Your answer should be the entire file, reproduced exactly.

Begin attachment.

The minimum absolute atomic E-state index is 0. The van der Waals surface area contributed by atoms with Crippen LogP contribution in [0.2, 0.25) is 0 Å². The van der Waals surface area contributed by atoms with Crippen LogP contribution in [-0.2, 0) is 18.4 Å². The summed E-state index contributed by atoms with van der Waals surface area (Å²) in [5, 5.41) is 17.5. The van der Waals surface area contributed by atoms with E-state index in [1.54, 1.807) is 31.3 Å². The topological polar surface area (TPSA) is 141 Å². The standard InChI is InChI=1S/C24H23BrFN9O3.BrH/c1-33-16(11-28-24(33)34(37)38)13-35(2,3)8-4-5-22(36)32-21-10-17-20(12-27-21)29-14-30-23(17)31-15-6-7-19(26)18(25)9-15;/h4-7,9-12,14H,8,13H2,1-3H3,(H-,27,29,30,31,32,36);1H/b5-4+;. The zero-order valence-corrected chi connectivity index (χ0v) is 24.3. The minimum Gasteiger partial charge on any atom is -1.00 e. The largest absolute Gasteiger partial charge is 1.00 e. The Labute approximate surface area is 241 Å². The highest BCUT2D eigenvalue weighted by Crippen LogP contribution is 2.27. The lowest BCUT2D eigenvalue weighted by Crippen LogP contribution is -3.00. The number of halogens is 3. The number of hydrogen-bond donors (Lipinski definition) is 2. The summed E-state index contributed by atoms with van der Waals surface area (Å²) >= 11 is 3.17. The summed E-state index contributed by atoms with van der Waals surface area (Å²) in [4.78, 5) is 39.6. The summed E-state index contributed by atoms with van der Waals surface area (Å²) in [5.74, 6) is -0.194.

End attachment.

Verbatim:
The minimum absolute atomic E-state index is 0. The van der Waals surface area contributed by atoms with Crippen LogP contribution in [0.2, 0.25) is 0 Å². The van der Waals surface area contributed by atoms with Crippen LogP contribution in [-0.2, 0) is 18.4 Å². The summed E-state index contributed by atoms with van der Waals surface area (Å²) in [5, 5.41) is 17.5. The van der Waals surface area contributed by atoms with E-state index in [1.54, 1.807) is 31.3 Å². The topological polar surface area (TPSA) is 141 Å². The standard InChI is InChI=1S/C24H23BrFN9O3.BrH/c1-33-16(11-28-24(33)34(37)38)13-35(2,3)8-4-5-22(36)32-21-10-17-20(12-27-21)29-14-30-23(17)31-15-6-7-19(26)18(25)9-15;/h4-7,9-12,14H,8,13H2,1-3H3,(H-,27,29,30,31,32,36);1H/b5-4+;. The zero-order valence-corrected chi connectivity index (χ0v) is 24.3. The minimum Gasteiger partial charge on any atom is -1.00 e. The largest absolute Gasteiger partial charge is 1.00 e. The Labute approximate surface area is 241 Å². The highest BCUT2D eigenvalue weighted by Crippen LogP contribution is 2.27. The lowest BCUT2D eigenvalue weighted by Crippen LogP contribution is -3.00. The number of halogens is 3. The number of hydrogen-bond donors (Lipinski definition) is 2. The summed E-state index contributed by atoms with van der Waals surface area (Å²) >= 11 is 3.17. The summed E-state index contributed by atoms with van der Waals surface area (Å²) in [4.78, 5) is 39.6. The summed E-state index contributed by atoms with van der Waals surface area (Å²) in [5.74, 6) is -0.194.